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Laptop vs. Desktop Then Which brand?

by ImaPwnU / March 27, 2007 11:34 AM PDT

Ok...so I recently graduated college and throughout the duration of my college life I had a Dell Inspiron 8200 which I got in 2003. Just recently my backlight went out and I am going to fix it but I realized that this is just a bandaid on a larger problem. I love to play games. I played CS and CS source as well several other older games but I cant play any of the newer games like WoW (which I found i love to play on a friends new computer) and FPS like FEAR and Doom 3.

So this leaves me in the market for a new laptop. I have been reading the forums and researching cnet as well as building dream laptops and desktops on manufacturers websites (IE Dell, HP, etc..) and came to one conclusion. Is it even feasible to find a laptop that can last me a while? (at least 3-4 years) Without getting phased out by the massive demands of new games? Is it even possible to find a premier gameing laptop below 2200$?

I love the mobility of laptops, but they are inherently doomed to fail due to Moores law and whatnot. WOuld an upgradeable desktop be better? Either way what companies are best known for quality support without crucifying you with expensive extended warranties?

I understand this is getting long so I came to the following conclusions:
1 The minimum amount of RAM I would want is 2gigs.
2 The core 2 Duo processor and Athlons equivalent are pretty much the indusrty standard ATM
3 SOme companies are not even packaging a Video card or Grahpics processor or even physics renderer due to processing efficiency ( is that right?)

Ok I probrably left out the bulk of what I wanted to say due to rambling but any opinioins on systems and companies would be greatly appreciated.

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Well....
by steve749 / March 28, 2007 1:06 AM PDT

Assuming you don't go for an external graphics card which there was an article about over on Arstechnica.com last year, yes a desktop is likely a better solution. Additionally, I would suggest that you build it yourself so you aren't saddled with a low PSU or other issues that can happen if you order a system on-line and later find out that this won't work down the road as well as you thought.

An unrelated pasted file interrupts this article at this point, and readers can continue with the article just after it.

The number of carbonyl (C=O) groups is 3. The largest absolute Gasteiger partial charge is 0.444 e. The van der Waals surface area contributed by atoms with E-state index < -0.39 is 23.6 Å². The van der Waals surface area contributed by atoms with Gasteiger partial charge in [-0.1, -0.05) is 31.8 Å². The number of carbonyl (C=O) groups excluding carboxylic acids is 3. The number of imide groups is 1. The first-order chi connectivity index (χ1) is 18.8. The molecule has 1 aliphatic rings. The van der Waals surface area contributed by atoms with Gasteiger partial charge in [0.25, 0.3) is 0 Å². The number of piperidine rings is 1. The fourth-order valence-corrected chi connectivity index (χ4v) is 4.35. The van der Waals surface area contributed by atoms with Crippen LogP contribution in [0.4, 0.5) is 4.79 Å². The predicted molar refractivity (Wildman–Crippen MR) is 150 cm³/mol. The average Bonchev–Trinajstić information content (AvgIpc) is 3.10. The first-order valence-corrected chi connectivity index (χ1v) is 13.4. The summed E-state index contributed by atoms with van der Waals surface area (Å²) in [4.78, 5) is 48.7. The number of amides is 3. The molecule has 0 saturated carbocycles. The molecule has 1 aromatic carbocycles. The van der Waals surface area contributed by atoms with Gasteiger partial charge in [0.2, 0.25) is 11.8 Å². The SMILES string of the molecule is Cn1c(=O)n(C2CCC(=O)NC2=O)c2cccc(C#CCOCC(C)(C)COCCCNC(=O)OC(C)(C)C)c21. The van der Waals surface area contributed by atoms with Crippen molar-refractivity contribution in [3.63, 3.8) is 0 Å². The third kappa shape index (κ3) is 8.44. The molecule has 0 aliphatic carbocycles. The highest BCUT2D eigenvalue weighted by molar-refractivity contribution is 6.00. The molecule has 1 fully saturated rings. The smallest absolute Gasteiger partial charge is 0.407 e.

If you go to sites like Extremetech.com's Build It section they have examples of a gaming machine you could build yourself if you are so inclined. Newegg.com is often mentioned as a site where you could order the parts, fwiw.

A few things to ponder in the new system is whether or not you want to get Vista in it or not. Similarly, do you want to get a DX 10 card now or later to support the latest Direct X that games in the near future will likely take use like Crysis for example.

Just a suggestion,
JB

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RE
by ImaPwnU / March 28, 2007 6:42 AM PDT
In reply to: Well....

Hmm... I for some reason was under the impression that building your own computer wasnt as cost effective as it used to be. I mean even on that website where you could build your own computer it still came out to be roughly the same amount as a similarly built company computer...only there were longer warranties availble from the mainstream computer manufacturers.
However, the benefits of personalization and knowing exactly what you are getting can provide a peace of mind that is almost as good as that manufacturer warranty.
I'll be honest and say that I have little to no experience in building my own computer. (but i guess there is plenty of time to learn) I guess after being babied by Dell the thought of trying to figure out my own PC problems seems a bit daunting.
Also, atm I am travelling back and forth between San Diego, Seattle, and Phoenix trying to settle down. But I find I dont use my current laptop all that much when travelling.
Maybe I am better off just getting a desktop and putting some tlc into my old Laptop (Get that burnt out backlight on my lcd fixed.) and use it for remedial tasks that require little more than web browsing and Word Processing.

Any and all help is appreciated.

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